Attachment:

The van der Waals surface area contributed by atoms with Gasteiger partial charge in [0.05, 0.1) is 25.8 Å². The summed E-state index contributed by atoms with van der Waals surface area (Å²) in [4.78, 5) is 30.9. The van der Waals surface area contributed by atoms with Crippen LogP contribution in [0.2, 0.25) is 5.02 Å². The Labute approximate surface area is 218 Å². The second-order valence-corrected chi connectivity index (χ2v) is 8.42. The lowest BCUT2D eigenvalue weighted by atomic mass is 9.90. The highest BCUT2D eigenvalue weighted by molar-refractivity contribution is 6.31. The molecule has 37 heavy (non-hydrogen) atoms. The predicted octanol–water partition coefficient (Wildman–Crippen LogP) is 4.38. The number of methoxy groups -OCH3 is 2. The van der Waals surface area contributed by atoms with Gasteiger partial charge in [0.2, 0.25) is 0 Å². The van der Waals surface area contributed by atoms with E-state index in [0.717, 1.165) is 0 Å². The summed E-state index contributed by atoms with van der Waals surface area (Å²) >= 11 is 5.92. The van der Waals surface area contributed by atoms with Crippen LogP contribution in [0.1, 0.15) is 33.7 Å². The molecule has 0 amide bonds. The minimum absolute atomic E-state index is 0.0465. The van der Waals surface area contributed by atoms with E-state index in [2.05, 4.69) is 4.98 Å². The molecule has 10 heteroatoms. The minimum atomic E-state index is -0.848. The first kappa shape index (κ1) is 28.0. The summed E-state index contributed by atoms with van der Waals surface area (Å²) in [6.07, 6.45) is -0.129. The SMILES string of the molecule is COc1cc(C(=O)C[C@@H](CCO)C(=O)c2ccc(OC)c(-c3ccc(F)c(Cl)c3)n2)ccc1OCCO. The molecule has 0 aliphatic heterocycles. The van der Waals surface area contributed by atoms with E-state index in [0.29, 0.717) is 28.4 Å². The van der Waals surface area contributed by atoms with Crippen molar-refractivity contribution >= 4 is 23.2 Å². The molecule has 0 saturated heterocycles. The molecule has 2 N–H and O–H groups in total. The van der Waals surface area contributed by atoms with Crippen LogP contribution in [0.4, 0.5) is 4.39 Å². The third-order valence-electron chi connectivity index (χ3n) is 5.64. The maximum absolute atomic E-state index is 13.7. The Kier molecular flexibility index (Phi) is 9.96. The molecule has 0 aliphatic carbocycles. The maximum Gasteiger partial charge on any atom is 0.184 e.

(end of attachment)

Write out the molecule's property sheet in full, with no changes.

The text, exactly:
The van der Waals surface area contributed by atoms with Gasteiger partial charge in [0.05, 0.1) is 25.8 Å². The summed E-state index contributed by atoms with van der Waals surface area (Å²) in [4.78, 5) is 30.9. The van der Waals surface area contributed by atoms with Crippen LogP contribution in [0.2, 0.25) is 5.02 Å². The Labute approximate surface area is 218 Å². The second-order valence-corrected chi connectivity index (χ2v) is 8.42. The lowest BCUT2D eigenvalue weighted by atomic mass is 9.90. The highest BCUT2D eigenvalue weighted by molar-refractivity contribution is 6.31. The molecule has 37 heavy (non-hydrogen) atoms. The predicted octanol–water partition coefficient (Wildman–Crippen LogP) is 4.38. The number of methoxy groups -OCH3 is 2. The van der Waals surface area contributed by atoms with Gasteiger partial charge in [0.2, 0.25) is 0 Å². The van der Waals surface area contributed by atoms with E-state index in [0.717, 1.165) is 0 Å². The summed E-state index contributed by atoms with van der Waals surface area (Å²) >= 11 is 5.92. The van der Waals surface area contributed by atoms with Crippen LogP contribution in [0.1, 0.15) is 33.7 Å². The molecule has 0 amide bonds. The minimum absolute atomic E-state index is 0.0465. The van der Waals surface area contributed by atoms with E-state index in [2.05, 4.69) is 4.98 Å². The molecule has 10 heteroatoms. The minimum atomic E-state index is -0.848. The first kappa shape index (κ1) is 28.0. The summed E-state index contributed by atoms with van der Waals surface area (Å²) in [6.07, 6.45) is -0.129. The SMILES string of the molecule is COc1cc(C(=O)C[C@@H](CCO)C(=O)c2ccc(OC)c(-c3ccc(F)c(Cl)c3)n2)ccc1OCCO. The molecule has 0 aliphatic heterocycles. The van der Waals surface area contributed by atoms with E-state index in [0.29, 0.717) is 28.4 Å². The van der Waals surface area contributed by atoms with Crippen molar-refractivity contribution >= 4 is 23.2 Å². The molecule has 0 saturated heterocycles. The molecule has 2 N–H and O–H groups in total. The van der Waals surface area contributed by atoms with Crippen LogP contribution in [0.4, 0.5) is 4.39 Å². The third-order valence-electron chi connectivity index (χ3n) is 5.64. The maximum absolute atomic E-state index is 13.7. The Kier molecular flexibility index (Phi) is 9.96. The molecule has 0 aliphatic carbocycles. The maximum Gasteiger partial charge on any atom is 0.184 e.